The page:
French Neoclassical Theatre - Textor to Racine to Moliere
French Neoclassical theatre had its origins in the late 15th century and continued through until the mid sixteenth century. It grew out of a renewed interest in France in Latin and Ancient Greek and the plays of these ancient cultures. This theatre was based on the Ancient Greek ‘unities’ of time, place and action which was joined to notions of verisimilitude, decorum and a new French dramaturgy which saw the writing of pieces in verse and sometimes in everyday French language. Tragedies of this period modeled themselves particularly on Ancient Greek plays and the principles of ‘unities’ while Comedies embraced farce and the stylistic elements of the Commedia dell Arte.
This form of theatre can be seen to start with Alexandre Hardy, who wrote over 500 plays (only 34 survive). Hardy's plays were mostly pastoral comedies (a form developed in Italy in the 1400's) and they grew out of a general interest and love of the satyr plays of antiquity. The central themes were normally love and the triumph of love and although these plays first started to become popular around 1470, they did not reach their peak until the 16th century. Many of these plays follow a five-act structure, used poetic dialogue, ghosts, messengers, and a chorus ignoring verisimilitude and decorum. Violent scenes and acts were often depicted on stage in the middle of comic plays.
More classic conventions and forms started to gather impetus when Cathérine de Médicis married into the French royal family bringing with her a love for the arts and the adoption of Italian theatre conventions and styles into French theatre. Later, Louis XIV, who came to the throne in 1643 and lived in luxury at Versailles, was a strong supporter of the arts and staged court productions, masque and themed parties and balls. This royal patronage saw the development of popular performing arts in the seventeenth century in France including theatre, ballet, baroque opéra, baroque music. Versailles became the centre of these cultural events as overseen by Louis' First Minister Cardinal Richelieu who even started l’Académie Française in 1636. For theatre and the Performing Arts, Richelieu and l’Académie Française saw the classical Greek unity of time, action, and place, along with verisimilitude and decorum as central to performances and writing.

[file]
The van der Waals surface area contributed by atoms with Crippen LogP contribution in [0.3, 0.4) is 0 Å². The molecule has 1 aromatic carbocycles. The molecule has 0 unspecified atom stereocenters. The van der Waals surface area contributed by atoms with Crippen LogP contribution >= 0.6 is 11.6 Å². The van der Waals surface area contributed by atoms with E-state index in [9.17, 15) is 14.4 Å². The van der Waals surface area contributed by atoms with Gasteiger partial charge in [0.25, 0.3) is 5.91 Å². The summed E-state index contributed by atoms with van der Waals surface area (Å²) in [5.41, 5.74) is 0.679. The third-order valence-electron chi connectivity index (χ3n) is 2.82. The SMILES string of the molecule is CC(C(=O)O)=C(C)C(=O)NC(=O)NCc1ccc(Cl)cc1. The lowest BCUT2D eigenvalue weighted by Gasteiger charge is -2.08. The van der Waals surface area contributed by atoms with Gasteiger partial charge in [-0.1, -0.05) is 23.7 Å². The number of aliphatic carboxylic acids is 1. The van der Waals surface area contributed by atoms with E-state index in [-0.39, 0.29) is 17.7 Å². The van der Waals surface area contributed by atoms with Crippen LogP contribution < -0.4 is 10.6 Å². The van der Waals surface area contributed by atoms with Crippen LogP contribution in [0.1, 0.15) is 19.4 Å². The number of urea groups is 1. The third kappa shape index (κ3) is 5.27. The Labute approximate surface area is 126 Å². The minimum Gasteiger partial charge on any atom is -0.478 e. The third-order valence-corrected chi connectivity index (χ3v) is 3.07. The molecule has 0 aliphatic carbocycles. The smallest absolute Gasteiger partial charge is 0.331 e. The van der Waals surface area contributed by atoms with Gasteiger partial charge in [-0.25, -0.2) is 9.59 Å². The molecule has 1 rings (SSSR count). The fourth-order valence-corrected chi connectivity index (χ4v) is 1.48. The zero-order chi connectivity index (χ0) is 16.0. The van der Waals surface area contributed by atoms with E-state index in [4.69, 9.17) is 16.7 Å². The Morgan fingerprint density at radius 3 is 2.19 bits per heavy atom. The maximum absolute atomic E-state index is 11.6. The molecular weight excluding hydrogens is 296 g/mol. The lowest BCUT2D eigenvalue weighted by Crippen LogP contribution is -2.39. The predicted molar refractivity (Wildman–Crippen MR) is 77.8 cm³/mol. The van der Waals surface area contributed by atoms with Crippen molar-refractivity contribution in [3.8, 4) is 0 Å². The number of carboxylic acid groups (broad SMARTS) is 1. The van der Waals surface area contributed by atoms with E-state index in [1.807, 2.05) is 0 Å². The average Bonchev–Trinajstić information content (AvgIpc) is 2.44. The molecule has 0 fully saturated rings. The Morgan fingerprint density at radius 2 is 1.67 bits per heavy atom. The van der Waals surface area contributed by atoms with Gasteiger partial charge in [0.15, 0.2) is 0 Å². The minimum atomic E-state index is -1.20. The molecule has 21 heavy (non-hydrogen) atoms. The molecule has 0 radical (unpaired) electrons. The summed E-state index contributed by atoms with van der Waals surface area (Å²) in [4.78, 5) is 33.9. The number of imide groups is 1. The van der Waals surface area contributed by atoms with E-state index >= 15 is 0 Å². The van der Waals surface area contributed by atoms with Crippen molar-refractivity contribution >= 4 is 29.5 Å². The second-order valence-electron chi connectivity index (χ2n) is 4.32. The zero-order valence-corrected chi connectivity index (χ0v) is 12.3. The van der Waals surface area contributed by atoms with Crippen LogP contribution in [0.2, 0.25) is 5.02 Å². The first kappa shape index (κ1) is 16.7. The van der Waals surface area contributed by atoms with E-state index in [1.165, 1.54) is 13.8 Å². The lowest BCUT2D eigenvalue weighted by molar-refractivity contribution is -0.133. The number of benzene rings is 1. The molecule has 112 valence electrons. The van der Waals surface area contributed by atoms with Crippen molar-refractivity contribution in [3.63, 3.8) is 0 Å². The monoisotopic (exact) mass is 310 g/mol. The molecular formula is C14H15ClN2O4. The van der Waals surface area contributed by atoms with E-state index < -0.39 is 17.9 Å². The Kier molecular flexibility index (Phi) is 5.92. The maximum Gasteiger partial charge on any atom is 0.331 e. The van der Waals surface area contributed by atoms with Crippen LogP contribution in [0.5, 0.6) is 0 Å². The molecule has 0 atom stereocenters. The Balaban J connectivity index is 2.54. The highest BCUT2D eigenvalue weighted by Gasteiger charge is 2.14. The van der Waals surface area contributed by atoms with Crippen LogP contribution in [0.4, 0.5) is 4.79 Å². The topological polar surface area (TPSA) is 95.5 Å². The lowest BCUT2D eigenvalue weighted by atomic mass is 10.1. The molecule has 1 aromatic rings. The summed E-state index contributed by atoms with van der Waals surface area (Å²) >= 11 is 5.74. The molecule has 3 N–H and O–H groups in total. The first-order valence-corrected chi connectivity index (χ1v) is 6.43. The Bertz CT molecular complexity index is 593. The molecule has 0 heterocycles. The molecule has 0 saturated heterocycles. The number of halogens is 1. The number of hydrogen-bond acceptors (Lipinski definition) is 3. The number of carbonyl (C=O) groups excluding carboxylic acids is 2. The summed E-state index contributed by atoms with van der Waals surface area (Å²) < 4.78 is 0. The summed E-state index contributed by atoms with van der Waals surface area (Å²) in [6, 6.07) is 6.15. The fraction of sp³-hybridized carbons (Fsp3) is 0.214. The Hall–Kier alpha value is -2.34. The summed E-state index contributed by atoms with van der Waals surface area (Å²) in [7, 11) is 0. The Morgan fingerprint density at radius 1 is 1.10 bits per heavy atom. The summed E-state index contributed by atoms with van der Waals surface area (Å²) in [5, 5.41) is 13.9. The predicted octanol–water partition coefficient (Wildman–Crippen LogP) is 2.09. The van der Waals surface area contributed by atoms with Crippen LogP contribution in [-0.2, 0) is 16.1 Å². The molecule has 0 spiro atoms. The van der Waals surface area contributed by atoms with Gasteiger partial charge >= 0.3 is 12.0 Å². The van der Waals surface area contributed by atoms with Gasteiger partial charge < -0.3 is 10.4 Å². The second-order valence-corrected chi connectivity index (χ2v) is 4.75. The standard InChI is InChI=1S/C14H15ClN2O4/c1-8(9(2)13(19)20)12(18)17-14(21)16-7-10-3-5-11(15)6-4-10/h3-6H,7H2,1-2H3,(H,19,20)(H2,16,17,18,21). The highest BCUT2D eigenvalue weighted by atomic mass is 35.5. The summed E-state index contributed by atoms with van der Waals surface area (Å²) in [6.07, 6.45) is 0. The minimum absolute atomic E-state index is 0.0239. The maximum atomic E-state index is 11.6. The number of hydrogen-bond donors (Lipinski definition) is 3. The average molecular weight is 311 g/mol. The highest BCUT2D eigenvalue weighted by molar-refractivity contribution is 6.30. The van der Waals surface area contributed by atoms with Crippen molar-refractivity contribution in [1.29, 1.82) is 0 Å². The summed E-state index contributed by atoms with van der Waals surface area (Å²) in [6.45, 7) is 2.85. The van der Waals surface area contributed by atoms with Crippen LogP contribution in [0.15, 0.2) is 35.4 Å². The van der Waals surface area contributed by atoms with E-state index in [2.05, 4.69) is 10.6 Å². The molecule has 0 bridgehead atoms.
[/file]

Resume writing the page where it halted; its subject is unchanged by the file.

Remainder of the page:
The origin of the French Neoclassical Theatre start in France in the early 1500’s with playwrights such as Ravius Textor who penned a number of Latin Dialogi, which were essentially florid dramatic monologue verses modelled on Ovid and Virgil. These were performed by students at the university from 1501 until 1524. Textor's writings are essentially literary and poetic and reinvigorated an interest in classical verse as a written and a performed art form. Another playwright, Roilletus, wrote, published and performed publicly, three Latin tragedies in 1536. Other Latin plays were performed in both latin and French from the late 1530's through until 1545 and George Buchanan and Muretus were prolific during this period and influential in creating French verse forms to recreate plays based on Oedipus, Medea and Antigone.
In 1552, Étienne Jodelle wrote both the first neoclassical tragedy and neoclassical comedy. They were entitled Cléopâtre captive and Eugène respectively. Eugène followed a Roman farcical style, again, looking back to the past to write in the present. Cléopâtre captive was performed before the king, with Jodelle in the lead role. This established neoclassical ideas in the minds of all. By 1572, Jean de Taille published a preference for the rules, and by that time, most authors were using neoclassical ideals. Many other neoclassical playwrights became popular during the sixteenth century, as well as one theatrical manager. Robert Garnier wrote eight tragedies between 1568-1583. Most of his tragedies were adapted from Euripides or Seneca, but his most well-know (and least characteristic) play was Bradamante , which he wrote in 1582.